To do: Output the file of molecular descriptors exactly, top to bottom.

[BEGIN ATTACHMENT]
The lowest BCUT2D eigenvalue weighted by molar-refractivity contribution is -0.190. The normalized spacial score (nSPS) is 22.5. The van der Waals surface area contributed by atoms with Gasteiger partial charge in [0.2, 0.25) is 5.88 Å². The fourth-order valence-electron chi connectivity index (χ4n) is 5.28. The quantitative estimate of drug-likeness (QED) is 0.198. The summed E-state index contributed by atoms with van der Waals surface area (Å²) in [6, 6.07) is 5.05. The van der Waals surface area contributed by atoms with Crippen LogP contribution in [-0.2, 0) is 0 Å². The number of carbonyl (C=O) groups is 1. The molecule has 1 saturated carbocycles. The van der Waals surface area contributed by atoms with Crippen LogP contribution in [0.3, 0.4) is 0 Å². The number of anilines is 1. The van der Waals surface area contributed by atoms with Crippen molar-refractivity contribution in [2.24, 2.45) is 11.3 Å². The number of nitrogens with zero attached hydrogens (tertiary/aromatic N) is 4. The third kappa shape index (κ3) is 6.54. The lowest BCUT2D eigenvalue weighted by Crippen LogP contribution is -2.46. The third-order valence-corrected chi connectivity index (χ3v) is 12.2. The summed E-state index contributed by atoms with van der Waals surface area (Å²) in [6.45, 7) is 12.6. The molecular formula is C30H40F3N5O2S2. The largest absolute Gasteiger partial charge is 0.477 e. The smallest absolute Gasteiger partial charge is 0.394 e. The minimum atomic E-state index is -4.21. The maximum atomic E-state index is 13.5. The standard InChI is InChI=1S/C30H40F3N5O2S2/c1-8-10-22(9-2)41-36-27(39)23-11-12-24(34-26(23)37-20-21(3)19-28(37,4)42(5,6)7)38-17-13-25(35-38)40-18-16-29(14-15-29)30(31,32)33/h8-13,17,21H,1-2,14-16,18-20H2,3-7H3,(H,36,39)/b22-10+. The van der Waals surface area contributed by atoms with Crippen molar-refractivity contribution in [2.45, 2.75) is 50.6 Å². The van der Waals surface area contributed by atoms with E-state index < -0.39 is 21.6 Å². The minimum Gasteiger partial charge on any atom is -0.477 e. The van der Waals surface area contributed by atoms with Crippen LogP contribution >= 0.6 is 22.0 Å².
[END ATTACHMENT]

The lowest BCUT2D eigenvalue weighted by molar-refractivity contribution is -0.190. The normalized spacial score (nSPS) is 22.5. The van der Waals surface area contributed by atoms with Gasteiger partial charge in [0.2, 0.25) is 5.88 Å². The fourth-order valence-electron chi connectivity index (χ4n) is 5.28. The quantitative estimate of drug-likeness (QED) is 0.198. The summed E-state index contributed by atoms with van der Waals surface area (Å²) in [6, 6.07) is 5.05. The van der Waals surface area contributed by atoms with Crippen LogP contribution in [-0.2, 0) is 0 Å². The number of carbonyl (C=O) groups is 1. The molecule has 1 saturated carbocycles. The van der Waals surface area contributed by atoms with Crippen LogP contribution in [0.3, 0.4) is 0 Å². The number of anilines is 1. The van der Waals surface area contributed by atoms with Crippen molar-refractivity contribution in [2.24, 2.45) is 11.3 Å². The number of nitrogens with zero attached hydrogens (tertiary/aromatic N) is 4. The third kappa shape index (κ3) is 6.54. The lowest BCUT2D eigenvalue weighted by Crippen LogP contribution is -2.46. The third-order valence-corrected chi connectivity index (χ3v) is 12.2. The summed E-state index contributed by atoms with van der Waals surface area (Å²) in [6.45, 7) is 12.6. The molecular formula is C30H40F3N5O2S2. The largest absolute Gasteiger partial charge is 0.477 e. The smallest absolute Gasteiger partial charge is 0.394 e. The minimum atomic E-state index is -4.21. The maximum atomic E-state index is 13.5. The standard InChI is InChI=1S/C30H40F3N5O2S2/c1-8-10-22(9-2)41-36-27(39)23-11-12-24(34-26(23)37-20-21(3)19-28(37,4)42(5,6)7)38-17-13-25(35-38)40-18-16-29(14-15-29)30(31,32)33/h8-13,17,21H,1-2,14-16,18-20H2,3-7H3,(H,36,39)/b22-10+. The van der Waals surface area contributed by atoms with Crippen molar-refractivity contribution in [2.45, 2.75) is 50.6 Å². The van der Waals surface area contributed by atoms with E-state index < -0.39 is 21.6 Å². The minimum Gasteiger partial charge on any atom is -0.477 e. The van der Waals surface area contributed by atoms with Crippen LogP contribution >= 0.6 is 22.0 Å².